Del Toro, González Iñárritu and Cuarón are still outsiders: None has been invited to join Mexico's equivalent of the Academy of Motion Picture Arts and Sciences.

"My generation and up was raised suckling from the PRI," said Cuarón, 44, referring to the political party that ruled Mexico for seven decades. He said the younger generation was cutting its ties, trying to copy the Hollywood model of financing.

For instance, the Rovzar brothers returned to Mexico in 2003 fresh from Boston University and the University of San Diego with a plan to make three to five movies a year. To make their movies, which cost $2 million to $3 million apiece, they receive 30% of their budget from the government film fund and the rest from investors.

Billy Rovzar said that after two profitable movies, investors were now coming to him. To make sure his movies are commercial, he has tried to make them as wide in their appeal as possible. He made sure "Kilómetro 31" received the equivalent of a PG-13 rating rather than an R.

"An R rating would have cut our audience by a third," he said, noting that the movie, costing $3 million, has grossed $8 million after only three weeks in release. "You can push the envelope a little, but the more people see your movie, the more money you will make. Our goal is box-office entertainment, not art."

But making movies with wide appeal is not everyone's cup of tea. And even some who have made wildly popular films feel they need to leave in order to grow into great filmmakers.

It took directors Rodolfo and Gabriel Riva Palacio four years to find financing for their first animated feature, "Una Pelicula de Huevos." The film, about the adventures of a couple of eggs, plays on the double meaning of huevos, which in Spanish means "eggs" but also "testicles."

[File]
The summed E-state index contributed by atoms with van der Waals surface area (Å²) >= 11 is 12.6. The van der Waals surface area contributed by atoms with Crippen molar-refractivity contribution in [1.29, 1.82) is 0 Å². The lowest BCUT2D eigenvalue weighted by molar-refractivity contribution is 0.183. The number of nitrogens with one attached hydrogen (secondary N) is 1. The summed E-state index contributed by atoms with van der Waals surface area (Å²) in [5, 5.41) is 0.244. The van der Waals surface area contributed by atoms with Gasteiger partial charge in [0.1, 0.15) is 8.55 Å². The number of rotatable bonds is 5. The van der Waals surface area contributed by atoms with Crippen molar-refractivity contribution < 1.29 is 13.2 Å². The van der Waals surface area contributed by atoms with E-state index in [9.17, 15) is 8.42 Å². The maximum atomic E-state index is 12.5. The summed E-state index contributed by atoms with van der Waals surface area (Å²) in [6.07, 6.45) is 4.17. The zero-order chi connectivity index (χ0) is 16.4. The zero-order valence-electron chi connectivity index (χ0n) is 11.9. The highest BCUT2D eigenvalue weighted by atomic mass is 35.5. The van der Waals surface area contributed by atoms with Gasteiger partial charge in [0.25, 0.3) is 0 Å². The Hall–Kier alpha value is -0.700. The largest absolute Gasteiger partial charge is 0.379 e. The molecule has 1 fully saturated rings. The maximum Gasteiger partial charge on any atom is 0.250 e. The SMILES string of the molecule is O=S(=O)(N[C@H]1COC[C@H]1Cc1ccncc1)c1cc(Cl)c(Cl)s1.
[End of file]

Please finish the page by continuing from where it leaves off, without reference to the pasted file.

After opening in April 2006, "Una Pelicula de Huevos" went on to gross about $15 million, as much as "Shrek" did in Mexico and more than any other animated Mexican film ever. The brothers got a call from Creative Artists Agency, the Hollywood talent firm. This month they met with executives from Universal Pictures, DreamWorks Animation and Cartoon Network to discuss future projects.

On Oscar night, the Riva Palacio brothers intend to cheer on their Mexican compatriots. But they also hope they too can walk up onstage one day.

"Maybe in 20 years or so, Mexico will have an industry," said Rodolfo, 36. "But until it does, we are ready for the studios to tell us, 'Hey, you two, come to Hollywood.' "

Muñoz reported from Los Angeles and Johnson from Mexico City. -
By the numbers: Mexico lags behind many other countries in films released each year. Figures are for 2005:
U.S - 563
France - 200 (estimated)
Spain - 142
Britain - 89
Brazil - 42
Mexico - 25
Los Angeles Times